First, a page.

Why People Get Scammed

People get scammed every 22 seconds with a typo-infested email or otherwise stupid hyperlink tricks for the following reasons:

  1. Texting and chat have so corrupted the grammar and spelling of so many people that many don’t remember how communication skills were cherished prior to the birth of Al Gore, the Internet, and mobile devices.
  2. Due to #1, people actually accept and expect poor spelling and writing.
  3. Poor grammar and writing is also accepted because so many more people are in the workforce for whom English is not their native language (I’m writing from the USA, of course).  This isn’t a slam on anyone; it’s a fact. (And when I go to South America, my Spanish is horrible and my hosts wince.)
  4. Many people, especially older folks (and more of the population is older) are so scared of all things electronic and networkish that they believe everything they receive (or read). Or they believe if they ignore the bad guys and the warnings, somehow they will be okay.
  5. In this day of everything/everyone is online, some people feel they have to respond to every phone call, email, and text they receive.
  6. Most importantly, too many people have lost the ability to reason and think. It takes too much time and they have more important things to do.

Spam is all about numbers (how much you send out) and people (especially gullible ones); it’s not about good grammar and communication skills. As soon as spam and the like start getting rejected in BIG numbers because of the way it’s written, spammers will hire English majors (the ones who can’t find jobs). Employment will go up, spam and attack success rates will go up, and blog rants will go up. We’ll all be happy. And yes, I did have a bad day today.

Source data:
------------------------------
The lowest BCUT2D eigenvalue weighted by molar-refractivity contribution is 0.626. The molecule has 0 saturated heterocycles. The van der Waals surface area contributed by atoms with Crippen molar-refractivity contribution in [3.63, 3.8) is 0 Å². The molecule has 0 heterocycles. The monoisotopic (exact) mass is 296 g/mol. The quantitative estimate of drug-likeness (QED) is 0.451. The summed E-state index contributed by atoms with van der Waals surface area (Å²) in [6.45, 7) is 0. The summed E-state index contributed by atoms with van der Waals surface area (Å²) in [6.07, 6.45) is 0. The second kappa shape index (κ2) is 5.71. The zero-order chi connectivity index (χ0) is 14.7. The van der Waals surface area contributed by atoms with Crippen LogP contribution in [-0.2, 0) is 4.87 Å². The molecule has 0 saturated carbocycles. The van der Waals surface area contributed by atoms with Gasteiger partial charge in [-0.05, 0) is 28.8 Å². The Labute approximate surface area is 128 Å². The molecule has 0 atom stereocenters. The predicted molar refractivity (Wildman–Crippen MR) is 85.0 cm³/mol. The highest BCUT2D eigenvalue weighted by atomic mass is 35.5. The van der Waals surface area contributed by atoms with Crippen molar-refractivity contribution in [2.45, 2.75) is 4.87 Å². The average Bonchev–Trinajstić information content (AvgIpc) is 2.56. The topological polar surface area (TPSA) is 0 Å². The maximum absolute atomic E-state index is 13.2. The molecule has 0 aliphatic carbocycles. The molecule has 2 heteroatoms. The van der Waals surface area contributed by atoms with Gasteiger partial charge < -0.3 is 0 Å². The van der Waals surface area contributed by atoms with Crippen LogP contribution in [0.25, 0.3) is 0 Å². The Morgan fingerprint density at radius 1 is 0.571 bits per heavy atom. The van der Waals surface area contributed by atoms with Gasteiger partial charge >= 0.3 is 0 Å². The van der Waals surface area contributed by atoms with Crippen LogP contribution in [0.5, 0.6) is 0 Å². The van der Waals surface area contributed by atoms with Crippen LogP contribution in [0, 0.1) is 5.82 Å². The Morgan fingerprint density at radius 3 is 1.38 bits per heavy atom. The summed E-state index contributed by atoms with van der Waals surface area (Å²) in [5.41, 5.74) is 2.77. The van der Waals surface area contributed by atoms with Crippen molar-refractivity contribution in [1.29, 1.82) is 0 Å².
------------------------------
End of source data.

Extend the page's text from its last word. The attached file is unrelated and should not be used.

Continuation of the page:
Thanks to Danny for starting me on this rant (see his comment here and my reply).

Want to argue about this? Stick out your chin, step up to the podium, and leave a comment. I dare you.



Filed under Security

3 responses to “Why People Get Scammed

  1. Danny

    Interesting story relating to “typos”…A user at work clicked on a link which was “westernunlon.com” thinking it was “westernunion.com”….pwned. Honestly, when I saw the link, I thought it was also westernunion until I noticed the dot missing from the supposed “i”. I would say “honest mistake”, except it was a phishing email. Pay attention to your hyperlinks people…malware sites are getting crafty with aliases and URL shortening. More importantly, don’t curiously click on links in emails if you weren’t expecting it…seriously, no one wants to give you money.


    • Danny,
      I agree. Especially in today’s tight economy, we all need to be vigilant.

      I would add that even when you are expecting an email or you’re chatting with your buddy, you still need to think. How do you know the email or chat really came from that person? Sure, it’s his email address or chat account, but someone else or a malicious program could have sent it. So you have to be on the alert. People should always be thinking “someone WANTS to take my money” and act accordingly.

      Thanks for your input.


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